The fascinating world of Succulents
Just hearing the name, one feels inspired to have a succulent garden at home. The perfect geometry in many of them replicates the Fibonacci spiral known as the golden ratio, which makes them so beautiful and harmonious.
Many cultures consider succulents to hold a symbolism within: in the western world these plants represent endurance and timeless, as they are capable of withstanding the most adverse weather conditions. In Asia they are considered as a symbol of wealth and prosperity, and are often offered as a gift to bless a business or home to invoke abundance of money.
We share some interesting facts about these beautiful specimens from the plant kingdom, —that you may not know:
More than 10,000 species of succulents in the world
Contrary to what we might suppose, succulents are not a genus of plants. Their name is applied to any plant with the characteristic of having fleshy leaves that function as water reservoirs to resist droughts. They are often related to the genus Cactaceae, but not all succulents are cacti —only 2,000 of the + 10,000 species belong to that genus— yet, all cacti have the particularities of being a succulent.
Epicuticular wax or farina, that thin, dust-like layer that covers the leaves of some succulents, protects them from the sun and dehydration. It is important that you be careful not to remove this thin protective film, as it takes a long time for it to form again.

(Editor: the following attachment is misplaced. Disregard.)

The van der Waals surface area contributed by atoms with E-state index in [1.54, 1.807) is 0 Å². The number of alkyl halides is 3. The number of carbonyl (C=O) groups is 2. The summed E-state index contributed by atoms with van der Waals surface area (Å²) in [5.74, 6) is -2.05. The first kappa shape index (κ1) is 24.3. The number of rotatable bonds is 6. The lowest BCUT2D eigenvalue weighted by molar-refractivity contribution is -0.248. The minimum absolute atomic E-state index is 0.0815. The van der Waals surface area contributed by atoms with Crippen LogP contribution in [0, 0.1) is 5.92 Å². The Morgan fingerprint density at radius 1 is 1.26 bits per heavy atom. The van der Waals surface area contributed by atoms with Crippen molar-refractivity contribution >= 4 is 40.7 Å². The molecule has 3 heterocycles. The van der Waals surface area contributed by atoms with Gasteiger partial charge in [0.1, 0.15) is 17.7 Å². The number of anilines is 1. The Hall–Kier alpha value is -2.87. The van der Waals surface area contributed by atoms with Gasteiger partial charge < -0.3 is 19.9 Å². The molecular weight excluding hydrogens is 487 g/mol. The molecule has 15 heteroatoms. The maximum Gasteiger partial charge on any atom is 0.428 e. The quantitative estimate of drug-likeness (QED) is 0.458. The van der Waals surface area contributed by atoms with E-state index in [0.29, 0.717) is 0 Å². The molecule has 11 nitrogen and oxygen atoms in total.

More than one single use
Although they are beautiful ornamental plants, succulents offer a wide range of benefits and uses. To give a couple of examples: Aloe leaves are used in skin care and beauty products, as well as an aid in the treatment of skin burns. The agave (Agave tequilana) is the precious source for the quintessential Mexican distillate, tequila, as well as fibers that are used in the textile industry (Agave sisalana).
Some succulents are even edible as well as their fruits. Among the most common we find nopales (Opuntia ficus-indica) and its juicy prickly pears; the pitahaya (Selenicereus megalanthus); and kalanchoe (Kalanchoe integra), which is said to prevent cancer.
A rainbow of shades
Although the green color is the most common, you can find an array of hues in succulents. We share some of the most common, for your collection of multi-colored succulents:
Red: Sticks on fire (Euphorbia tirucalli) / Lipstick (Echeveria agavoides) / Desert cabbage (Kalanchoe luciae)
Yellow: Coppertone stonecrop (Sedum nussbaumerianum)
Blue: Blue chalksticks (Senecio serpens) / Blue Spruce (Sedum reflexum) / Blue Glow (Agave attenuata and Agave ocahui)
Purple: Perle von Nürnberg (Echeveria gibbiflora and Echeveria elegans) / Purple heart (Tradescantia pallida) / Purple beauty (Sempervivum tectorum)
Have you got a succulent garden at home? We’d love to see pictures of your masterwork: share on social media using the hashtag #DreamingTogether.